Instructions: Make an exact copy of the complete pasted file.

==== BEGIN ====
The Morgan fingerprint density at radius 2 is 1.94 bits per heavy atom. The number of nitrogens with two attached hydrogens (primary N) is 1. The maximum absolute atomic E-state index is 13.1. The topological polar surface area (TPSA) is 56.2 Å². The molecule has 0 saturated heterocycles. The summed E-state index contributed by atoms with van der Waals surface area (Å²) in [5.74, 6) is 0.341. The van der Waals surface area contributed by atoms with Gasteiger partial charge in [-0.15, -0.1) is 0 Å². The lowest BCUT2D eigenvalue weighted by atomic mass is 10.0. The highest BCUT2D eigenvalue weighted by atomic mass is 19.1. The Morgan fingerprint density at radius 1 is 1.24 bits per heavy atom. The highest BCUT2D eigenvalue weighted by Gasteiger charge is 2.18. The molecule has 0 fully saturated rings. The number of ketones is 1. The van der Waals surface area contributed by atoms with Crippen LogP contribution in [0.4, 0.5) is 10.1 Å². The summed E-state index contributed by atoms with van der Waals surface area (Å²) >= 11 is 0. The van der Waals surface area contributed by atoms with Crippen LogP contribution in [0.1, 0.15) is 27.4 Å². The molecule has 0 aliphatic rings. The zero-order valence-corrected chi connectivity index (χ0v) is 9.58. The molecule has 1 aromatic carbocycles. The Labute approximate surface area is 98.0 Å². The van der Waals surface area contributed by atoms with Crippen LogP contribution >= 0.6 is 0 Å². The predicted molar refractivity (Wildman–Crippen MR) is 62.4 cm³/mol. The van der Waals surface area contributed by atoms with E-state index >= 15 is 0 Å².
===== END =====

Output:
The Morgan fingerprint density at radius 2 is 1.94 bits per heavy atom. The number of nitrogens with two attached hydrogens (primary N) is 1. The maximum absolute atomic E-state index is 13.1. The topological polar surface area (TPSA) is 56.2 Å². The molecule has 0 saturated heterocycles. The summed E-state index contributed by atoms with van der Waals surface area (Å²) in [5.74, 6) is 0.341. The van der Waals surface area contributed by atoms with Gasteiger partial charge in [-0.15, -0.1) is 0 Å². The lowest BCUT2D eigenvalue weighted by atomic mass is 10.0. The highest BCUT2D eigenvalue weighted by atomic mass is 19.1. The Morgan fingerprint density at radius 1 is 1.24 bits per heavy atom. The highest BCUT2D eigenvalue weighted by Gasteiger charge is 2.18. The molecule has 0 fully saturated rings. The number of ketones is 1. The van der Waals surface area contributed by atoms with Crippen LogP contribution in [0.4, 0.5) is 10.1 Å². The summed E-state index contributed by atoms with van der Waals surface area (Å²) >= 11 is 0. The van der Waals surface area contributed by atoms with Crippen LogP contribution in [0.1, 0.15) is 27.4 Å². The molecule has 0 aliphatic rings. The zero-order valence-corrected chi connectivity index (χ0v) is 9.58. The molecule has 1 aromatic carbocycles. The Labute approximate surface area is 98.0 Å². The van der Waals surface area contributed by atoms with Crippen LogP contribution >= 0.6 is 0 Å². The predicted molar refractivity (Wildman–Crippen MR) is 62.4 cm³/mol. The van der Waals surface area contributed by atoms with E-state index >= 15 is 0 Å².